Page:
Few countries in the world manage a low inflation rate. One is Austria, where prices have risen on average only 6 percent in the last decade. Only West Germany and Switzerland have done better among the noncommunist industrial nations.
Bankers and others here are somewhat nervous as to whether Austria can keep up this good record. The nation has huge budget deficits, and the supply of money grew at a high rate last year.
Nonetheless, recent wage settlements are seen as offering some encouragement for a modest rise in prices this year. Chemical workers, for instance, accepted a 4.9 percent wage hike, though inflation is running about 5.6 percent over the past 12 months.
How has Austria managed to keep inflation down?
Dr. Stephen Koren, president of the Austrian National Bank, attributes this success to three factors:
* The highly independent central bank has usually exercised moderation in feeding money to the economy. Dr. Koren said central bank money (a key monetary measure) has grown at annual rates of 6 to 8 percent over the last six to eight years.
To restrain inflation, many industrial countries have within the last decade or so established annual ''targets'' for growth in the supply of money to their economies. For instance, the United States Federal Reserve System sets targets but doesn't often meet them.
Austria has no public targets.
''It is impossible for a small, open economy to announce any targets,'' said Dr. Koren. But the National Bank does have internal targets for the money supply and usually has managed to keep within them.
Another central banker explained that the sharp growth in money last year was primarily due to an increase in the demand for currency. He suspected that Yugoslav and other foreign workers, on returning home, may have taken their savings in currency, and this would not be inflationary. Since then, the growth of money has dropped to a more normal rate.
* The Austrian schilling is pegged to the West German deutschemark. Since the West German economy has been relatively well-managed, this imposes a discipline on Austria as well. Costs in Austria must be kept competitive with those in West Germany, the Alpine nation's biggest customer. ''It forces the entrepreneurs to adjust,'' said Dr. Koren.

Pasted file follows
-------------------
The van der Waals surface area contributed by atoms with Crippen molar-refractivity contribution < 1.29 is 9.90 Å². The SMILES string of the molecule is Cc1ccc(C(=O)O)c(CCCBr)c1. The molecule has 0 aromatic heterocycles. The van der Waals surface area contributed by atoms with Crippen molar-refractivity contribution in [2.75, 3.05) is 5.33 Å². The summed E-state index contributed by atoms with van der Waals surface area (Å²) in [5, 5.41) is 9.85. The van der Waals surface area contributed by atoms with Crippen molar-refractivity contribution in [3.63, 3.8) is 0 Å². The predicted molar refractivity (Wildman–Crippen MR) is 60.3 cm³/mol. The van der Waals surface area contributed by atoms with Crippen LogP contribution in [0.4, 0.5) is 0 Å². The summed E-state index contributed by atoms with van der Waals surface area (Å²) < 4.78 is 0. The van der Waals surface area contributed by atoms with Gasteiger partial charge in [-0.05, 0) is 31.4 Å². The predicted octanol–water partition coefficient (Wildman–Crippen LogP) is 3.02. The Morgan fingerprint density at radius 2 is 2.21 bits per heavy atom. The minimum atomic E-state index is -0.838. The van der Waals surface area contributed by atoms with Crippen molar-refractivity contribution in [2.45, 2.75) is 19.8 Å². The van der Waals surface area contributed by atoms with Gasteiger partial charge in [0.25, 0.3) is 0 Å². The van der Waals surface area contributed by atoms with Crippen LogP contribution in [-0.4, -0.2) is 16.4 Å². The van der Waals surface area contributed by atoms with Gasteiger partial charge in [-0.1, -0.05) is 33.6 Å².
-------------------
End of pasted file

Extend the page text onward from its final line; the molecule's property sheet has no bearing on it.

Austria is not a member of the European monetary system. But whenever the D-mark is revalued against other currencies in this monetary bloc, the schilling follows upward.
* Austria's ''social partnership'' between business, labor, and agriculture has resulted in wage moderation. Unlike practices of some other European nations , wages have never been indexed to inflation rates. The tightly organized Austrian interest groups get together and work out compromises, keeping in mind the national interest - and actually their own interests as well.
Dr. Koren thinks history may be one explanation for the willingness of Austrians to exercise economic restraint. ''Austria,'' he said, ''has had a lot of monetary problems from the beginning of the century.'' Like their German neighbors, Austrians were hit by rampant inflation in 1922 (one gold crown was worth 14,000 paper crowns) and post-World War II currency reform. Both actions effectively wiped out individual savings.
''The Austrian population is afraid of monetary things, of losing their money ,'' noted Dr. Koren. Thus all political parties have agreed on a need for a stable money supply and a stable foreign exchange rate. Monetary policy, he said , ''is out of the political structure.''
A stable monetary policy has also helped Austria keep its international payments in reasonable balance. This year Dr. Koren anticipates a surplus in the current account of $1 billion.
One commercial banker expressed the fear that, because of current low growth rates and higher unemployment levels in Austria, some Austrians will argue the nation cannot afford a hard-money policy. He wonders whether capital will flow into West Germany, which grew faster than Austria last year and will again this year. (Germany's output is expected to be up 3.5 percent this year, vs. 2.5 percent in Austria.) He also spoke of a need for much greater efficiency in the nationalized industries.
''The situation is not very rosy for Austria,'' he held.
Another banker, Dr. Robert Baier, a senior executive with Schoeller & Co., noted the importance of management-labor cooperation surviving the immediate stress of somewhat higher inflation and unemployment. ''If it breaks down, then it is serious,'' he said.
But most observers here figure Austrians will compromise and cooperate sufficiently to deal relatively successfully with their economic problems. ''As a practice, many things are done by consensus . . . beyond the written Constitution,'' said Dr. Baier.